So, you know what, I'll admit it. I'm terrified of this race on the 24th. I'm terrified that I will cramp up again and my body will reject EVERYTHING that my brain is asking it to accomplish. I am terrified that I will go in with a goal to do better that last year, and that belief in myself and mental determination won't be enough. I'm terrified that I am looked at as "the girl with CP" who does these 5k just so I can feel good about myself or so that I can gain some attention in the "able-bodied" world.

But most importantly, I'm terrified that I set myself up for failure by putting myself in these situations. Failure is my comfort zone. Quitting and having people quit on me is my comfort zone. Having to defend myself against labels and the "you can't do thats" is my comfort zone. And I don't want this to be that. I'm terrified that it will.

All this being said, I'm trying so hard to not let it be that compfort zone and when I heard this quote on Grey's Anatomy tonight, it reminded me that I have to keep fighting:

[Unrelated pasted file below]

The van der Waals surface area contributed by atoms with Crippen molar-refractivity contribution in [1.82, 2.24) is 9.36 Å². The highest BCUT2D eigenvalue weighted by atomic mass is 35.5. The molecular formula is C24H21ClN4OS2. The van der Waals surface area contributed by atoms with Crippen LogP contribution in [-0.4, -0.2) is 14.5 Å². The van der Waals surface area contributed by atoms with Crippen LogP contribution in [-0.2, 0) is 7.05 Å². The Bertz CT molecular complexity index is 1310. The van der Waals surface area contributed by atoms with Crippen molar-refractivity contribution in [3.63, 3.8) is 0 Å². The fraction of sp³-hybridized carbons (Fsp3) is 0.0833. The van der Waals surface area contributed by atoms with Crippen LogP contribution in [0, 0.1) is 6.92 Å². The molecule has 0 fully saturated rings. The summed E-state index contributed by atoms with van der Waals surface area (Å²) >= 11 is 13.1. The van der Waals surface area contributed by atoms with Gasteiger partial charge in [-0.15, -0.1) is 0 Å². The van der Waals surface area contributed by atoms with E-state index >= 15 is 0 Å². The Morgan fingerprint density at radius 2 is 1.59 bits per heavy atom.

"You don't find something you love that much and let it go. You hold onto it, throw yourself in deeper."
It's not so much the 5ks that I love (even though I do get runner's high and do love them), or the spinning, or the balance exercises or the stretching. It's the happiness I find in them and through them. Happiness when I show signs of improvement. Happiness when I take control of my own life. That happiness is not something I can afford to lose. So, I will continue to run (well, walk), I will continue to spin, I will continue to work on my PT, and I will continue to find my way.

I want that happiness to be my new comfort zone.

Sunday, September 12, 2010

(Nearly) Wordless Weekend: Camp Care 2010

I was going to make this a wordless post completely, but couldn't really do that. I woke up thinking about how to go about writing my Camp Care post and realized writing wouldn't happen at all. There are simply no words. So I figured I'd give you all a glimpse of the amazing piece of my life that is Camp Care through the photos and memories of these wonderful, loving children! I'm sad to say that none of these photos are actually mine. Most days I forget my camera or was having too much fun to worry about pictures, but I have great friends who let me share theirs!
So here's a week in the life of a Camp Care Child: PT (there's no pics of that..sorry!!), Rec Time, Lake Time, and a few from the annual Talent Show!

Enjoy... :)